The scientists detailed their findings online Aug. 30 in the journal Nature.
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Charles Q. Choi is a contributing writer for Space.com and Live Science. He covers all things human origins and astronomy as well as physics, animals and general science topics. Charles has a Master of Arts degree from the University of Missouri-Columbia, School of Journalism and a Bachelor of Arts degree from the University of South Florida. Charles has visited every continent on Earth, drinking rancid yak butter tea in Lhasa, snorkeling with sea lions in the Galapagos and even climbing an iceberg in Antarctica. Visit him at http://www.sciwriter.us
"The newfound planet's diameter is about 3.46 times larger than Earth's, making it a bit smaller than Neptune, which is about 3.8 times wider than Earth. However, upon using Italy's Galileo National Telescope on the island of La Palma to measure the strength of TOI-1853 b's gravitational tug on its star, the scientists estimated this exoplanet's mass is about 73 times greater than Earth's. This means its mass is nearly equal to the mass of Saturn, which is about 95 times more massive than Earth. All in all, TOI-1853 b is about six times denser than Neptune and nearly twice as dense as Earth. This makes it the densest Neptune-size planet known to date."Reply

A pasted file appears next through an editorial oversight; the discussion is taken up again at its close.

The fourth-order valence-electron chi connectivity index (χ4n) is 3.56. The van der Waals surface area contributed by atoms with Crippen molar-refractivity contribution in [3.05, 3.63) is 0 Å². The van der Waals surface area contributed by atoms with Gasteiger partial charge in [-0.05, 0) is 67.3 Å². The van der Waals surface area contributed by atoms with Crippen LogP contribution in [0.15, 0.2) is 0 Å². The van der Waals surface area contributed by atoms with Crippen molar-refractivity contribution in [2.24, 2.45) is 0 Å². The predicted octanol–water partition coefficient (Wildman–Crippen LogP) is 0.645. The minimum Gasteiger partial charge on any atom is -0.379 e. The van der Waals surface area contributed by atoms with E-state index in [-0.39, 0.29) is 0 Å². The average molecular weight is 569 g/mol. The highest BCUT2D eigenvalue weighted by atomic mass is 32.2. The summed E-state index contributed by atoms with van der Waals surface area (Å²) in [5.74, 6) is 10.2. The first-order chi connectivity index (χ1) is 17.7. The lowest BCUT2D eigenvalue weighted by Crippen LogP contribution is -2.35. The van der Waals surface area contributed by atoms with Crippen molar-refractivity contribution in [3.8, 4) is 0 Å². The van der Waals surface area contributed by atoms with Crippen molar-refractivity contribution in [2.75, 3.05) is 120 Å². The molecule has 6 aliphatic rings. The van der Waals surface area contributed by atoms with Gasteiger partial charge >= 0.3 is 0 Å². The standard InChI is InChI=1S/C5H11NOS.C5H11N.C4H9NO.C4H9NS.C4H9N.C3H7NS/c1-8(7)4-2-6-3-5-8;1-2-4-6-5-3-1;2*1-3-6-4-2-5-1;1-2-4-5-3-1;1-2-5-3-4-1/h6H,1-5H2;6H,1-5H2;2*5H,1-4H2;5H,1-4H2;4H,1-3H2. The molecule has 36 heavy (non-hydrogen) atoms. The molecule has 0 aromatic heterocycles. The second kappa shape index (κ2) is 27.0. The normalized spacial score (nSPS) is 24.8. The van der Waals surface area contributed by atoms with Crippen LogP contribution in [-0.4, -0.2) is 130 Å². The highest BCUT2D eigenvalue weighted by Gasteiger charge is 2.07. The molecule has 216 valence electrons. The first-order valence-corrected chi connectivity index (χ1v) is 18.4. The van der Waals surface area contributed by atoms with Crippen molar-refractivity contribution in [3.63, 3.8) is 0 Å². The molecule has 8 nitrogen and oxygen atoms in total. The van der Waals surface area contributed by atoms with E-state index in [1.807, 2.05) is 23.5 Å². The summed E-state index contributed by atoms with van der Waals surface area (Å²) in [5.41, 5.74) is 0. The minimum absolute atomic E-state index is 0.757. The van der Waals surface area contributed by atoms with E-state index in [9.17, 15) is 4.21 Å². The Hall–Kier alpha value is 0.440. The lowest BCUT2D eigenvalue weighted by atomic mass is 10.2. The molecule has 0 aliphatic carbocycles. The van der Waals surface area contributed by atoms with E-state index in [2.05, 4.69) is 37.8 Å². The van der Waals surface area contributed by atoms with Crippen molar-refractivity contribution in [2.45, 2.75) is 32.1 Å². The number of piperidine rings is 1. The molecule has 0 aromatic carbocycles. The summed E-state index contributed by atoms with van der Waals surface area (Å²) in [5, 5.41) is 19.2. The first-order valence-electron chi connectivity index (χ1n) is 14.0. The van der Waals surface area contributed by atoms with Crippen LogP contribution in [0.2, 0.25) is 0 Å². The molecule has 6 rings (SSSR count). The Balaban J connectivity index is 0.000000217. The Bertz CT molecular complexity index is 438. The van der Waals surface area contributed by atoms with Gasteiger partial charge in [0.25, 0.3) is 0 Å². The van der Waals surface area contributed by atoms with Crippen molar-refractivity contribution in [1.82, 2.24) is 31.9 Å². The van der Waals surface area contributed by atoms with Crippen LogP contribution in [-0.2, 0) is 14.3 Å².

My note, properties for TOI-1853 b are listed at this site, http://exoplanet.eu/catalog/toi-1853_b/
However, the mass is 0.040571 Mjup or about 12.89 earth masses. I do not see this listed at https://exoplanetarchive.ipac.caltech.edu/index.html
Using radial velocity methods for determining exoplanet masses is important and requires very good properties for the host star too, otherwise various exoplanets masses could be calculated with errors.Reply
Refining the Stellar Parameters of τ Ceti: a Pole-on Solar Analog, https://arxiv.org/abs/2307.10394
"To accurately characterize the planets a star may be hosting, stellar parameters must first be well-determined. τ Ceti is a nearby solar analog and often a target for exoplanet searches. Uncertainties in the observed rotational velocities have made constraining τ Ceti's inclination difficult. For planet candidates from radial velocity (RV) observations, this leads to substantial uncertainties in the planetary masses, as only the minimum mass (msini) can be constrained with RV..."